Ruth Rendell, adapted for the stage by Margaret May Hobbs
Middle Ground Theatre Company
Yvonne Arnaud Theatre

Dean Smith and Joe Eyre
Dean Smith and Karen Drury

Leaving the theatre after the show, there was a buzz and chatter which usually indicates that the audience not only enjoyed the show but found a lot in it to talk about.

There was a lot to talk about here but it was mostly on the lines of everyone trying to explain their version of the story to everyone else, and with so many devious twists in the plot, so very many changes of venue and such a relatively short time to fit them all in, there were a lot of questions. Confused? We were, but also intrigued to find where the story was going.

The play takes in two kidnappings, a suicide and a fatal shooting but they fade into insignificance when compared to the psychological aspect, and the focus of the story is mainly the relationship between two boys.

We find young Joe, underprivileged, unloved and uneducated, standing on the platform of Paddington underground station obviously ill at ease and nervous. As a train roars in, he flings his arms wide, but did he really mean to jump? We’ll never know because fellow traveller Sandor rushes over, hauls him back and claims he has saved his life therefore he now belongs to him.

Joe seems quite happy with this arrangement—‘belonging’ is something he has never experienced before—and he goes along with whatever his intellectual new friends wants, even to the extent of planning to kidnap Nina (Florence Cady), the wife of wealthy landowner Ralph Apsoland (Richard Walsh), a woman understandably nervous having experienced kidnapping previously.

Joe Eyre is the unpredictable and rather strange Sandor in a very intense and volatile performance which must leave him totally drained every night but certainly keeps us intrigued wondering about his character and his motives. In complete contrast, Dean Smith’s Joe evokes sympathy and concern for his innocence and what will happen to him in the hands of this man who seems to have a very cruel streak in his nature.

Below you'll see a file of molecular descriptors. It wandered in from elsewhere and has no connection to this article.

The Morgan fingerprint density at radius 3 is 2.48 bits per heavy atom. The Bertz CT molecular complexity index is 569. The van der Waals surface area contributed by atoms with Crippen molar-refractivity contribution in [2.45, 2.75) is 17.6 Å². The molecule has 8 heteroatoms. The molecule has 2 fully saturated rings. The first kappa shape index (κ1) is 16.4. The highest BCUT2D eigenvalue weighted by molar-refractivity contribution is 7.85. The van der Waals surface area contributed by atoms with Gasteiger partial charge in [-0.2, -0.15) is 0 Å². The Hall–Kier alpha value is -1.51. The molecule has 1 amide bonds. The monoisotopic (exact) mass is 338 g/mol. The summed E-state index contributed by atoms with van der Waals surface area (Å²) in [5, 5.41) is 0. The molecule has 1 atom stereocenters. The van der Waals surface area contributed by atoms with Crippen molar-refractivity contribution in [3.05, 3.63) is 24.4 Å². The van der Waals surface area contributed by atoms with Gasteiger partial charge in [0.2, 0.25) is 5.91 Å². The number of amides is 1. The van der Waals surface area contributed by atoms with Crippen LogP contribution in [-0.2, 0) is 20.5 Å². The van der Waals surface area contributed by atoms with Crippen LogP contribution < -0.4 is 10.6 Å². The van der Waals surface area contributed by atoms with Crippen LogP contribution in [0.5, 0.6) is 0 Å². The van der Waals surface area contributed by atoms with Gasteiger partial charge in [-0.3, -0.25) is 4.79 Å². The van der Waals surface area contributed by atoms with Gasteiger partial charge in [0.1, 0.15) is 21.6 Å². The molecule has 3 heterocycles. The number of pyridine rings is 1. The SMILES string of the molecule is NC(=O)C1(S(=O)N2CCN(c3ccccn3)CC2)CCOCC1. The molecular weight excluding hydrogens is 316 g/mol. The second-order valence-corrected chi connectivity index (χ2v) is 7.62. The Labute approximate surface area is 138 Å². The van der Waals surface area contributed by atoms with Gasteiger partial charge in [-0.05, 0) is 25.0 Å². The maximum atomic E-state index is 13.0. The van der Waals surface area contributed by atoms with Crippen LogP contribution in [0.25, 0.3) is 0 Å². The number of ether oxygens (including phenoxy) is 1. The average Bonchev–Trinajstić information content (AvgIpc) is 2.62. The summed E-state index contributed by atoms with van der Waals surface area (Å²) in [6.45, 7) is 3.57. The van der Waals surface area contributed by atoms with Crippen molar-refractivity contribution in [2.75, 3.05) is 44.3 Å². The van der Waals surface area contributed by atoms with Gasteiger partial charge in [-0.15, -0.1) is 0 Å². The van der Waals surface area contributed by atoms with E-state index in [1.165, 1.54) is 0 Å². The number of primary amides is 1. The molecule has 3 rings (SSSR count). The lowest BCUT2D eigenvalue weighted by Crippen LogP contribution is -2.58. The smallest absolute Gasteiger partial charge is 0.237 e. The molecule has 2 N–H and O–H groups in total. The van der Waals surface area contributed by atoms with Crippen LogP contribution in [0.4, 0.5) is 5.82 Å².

With a large cast, and so many venues to fit in, it’s not possible to give any depth to each character, but the actors do a great job with what they have to work with and director Michael Lunney keeps the action moving smoothly along with impressive sound effects keeping the tension high.

There is a little humorous light relief from Sandor’s mother Diana (Karen Drury), outspoken and as down-to-earth as one can be with a millionaire husband and money to burn. A growing relationship between the threatened Nina and her driver Paul (Paul Opacic) is nicely judged and Opacic is also a very fatherly figure to eleven-year-old Jessica (Eva Sayer), but the one who really lights up the stage and comically livens up the whole proceedings is Rachel Hart as Sandor’s sister Tilley. As outspoken and down-to-earth as her mother, she is much more concerned with the practicalities of getting ransom money than bothered about any ethical considerations.

This is a very entertaining and intriguing production, but it does leave a lot of questions unanswered.

Reviewer: Sheila Connor

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